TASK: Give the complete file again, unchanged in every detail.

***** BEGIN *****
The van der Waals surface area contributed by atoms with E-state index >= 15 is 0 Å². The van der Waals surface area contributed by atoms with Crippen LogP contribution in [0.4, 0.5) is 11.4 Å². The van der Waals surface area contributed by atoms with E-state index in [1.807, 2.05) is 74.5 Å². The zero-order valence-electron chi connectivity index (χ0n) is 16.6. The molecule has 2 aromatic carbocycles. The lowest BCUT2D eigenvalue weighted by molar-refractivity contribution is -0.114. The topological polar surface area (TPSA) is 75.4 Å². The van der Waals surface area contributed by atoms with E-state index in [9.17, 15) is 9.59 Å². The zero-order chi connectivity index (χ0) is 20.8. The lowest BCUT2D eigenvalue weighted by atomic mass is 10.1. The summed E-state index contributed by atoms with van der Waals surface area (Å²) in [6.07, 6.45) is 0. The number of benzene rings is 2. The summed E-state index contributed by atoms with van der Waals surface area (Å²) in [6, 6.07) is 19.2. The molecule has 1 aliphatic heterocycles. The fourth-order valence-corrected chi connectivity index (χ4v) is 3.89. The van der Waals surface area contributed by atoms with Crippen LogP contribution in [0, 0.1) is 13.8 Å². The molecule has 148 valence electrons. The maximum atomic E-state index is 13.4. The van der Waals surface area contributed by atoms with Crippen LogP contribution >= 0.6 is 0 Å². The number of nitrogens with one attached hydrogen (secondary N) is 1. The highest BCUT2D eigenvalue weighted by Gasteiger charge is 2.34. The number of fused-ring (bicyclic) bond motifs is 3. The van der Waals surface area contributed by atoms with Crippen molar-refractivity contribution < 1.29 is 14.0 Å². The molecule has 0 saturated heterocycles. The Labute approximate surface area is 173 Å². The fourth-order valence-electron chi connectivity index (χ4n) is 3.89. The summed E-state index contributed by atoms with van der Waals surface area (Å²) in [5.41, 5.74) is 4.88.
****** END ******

The van der Waals surface area contributed by atoms with E-state index >= 15 is 0 Å². The van der Waals surface area contributed by atoms with Crippen LogP contribution in [0.4, 0.5) is 11.4 Å². The van der Waals surface area contributed by atoms with E-state index in [1.807, 2.05) is 74.5 Å². The zero-order valence-electron chi connectivity index (χ0n) is 16.6. The molecule has 2 aromatic carbocycles. The lowest BCUT2D eigenvalue weighted by molar-refractivity contribution is -0.114. The topological polar surface area (TPSA) is 75.4 Å². The van der Waals surface area contributed by atoms with E-state index in [9.17, 15) is 9.59 Å². The zero-order chi connectivity index (χ0) is 20.8. The lowest BCUT2D eigenvalue weighted by atomic mass is 10.1. The summed E-state index contributed by atoms with van der Waals surface area (Å²) in [6.07, 6.45) is 0. The number of benzene rings is 2. The summed E-state index contributed by atoms with van der Waals surface area (Å²) in [6, 6.07) is 19.2. The molecule has 1 aliphatic heterocycles. The fourth-order valence-corrected chi connectivity index (χ4v) is 3.89. The van der Waals surface area contributed by atoms with Crippen LogP contribution in [0, 0.1) is 13.8 Å². The molecule has 148 valence electrons. The maximum atomic E-state index is 13.4. The van der Waals surface area contributed by atoms with Crippen LogP contribution >= 0.6 is 0 Å². The number of nitrogens with one attached hydrogen (secondary N) is 1. The highest BCUT2D eigenvalue weighted by Gasteiger charge is 2.34. The number of fused-ring (bicyclic) bond motifs is 3. The van der Waals surface area contributed by atoms with Crippen molar-refractivity contribution < 1.29 is 14.0 Å². The molecule has 0 saturated heterocycles. The Labute approximate surface area is 173 Å². The fourth-order valence-electron chi connectivity index (χ4n) is 3.89. The summed E-state index contributed by atoms with van der Waals surface area (Å²) in [5.41, 5.74) is 4.88.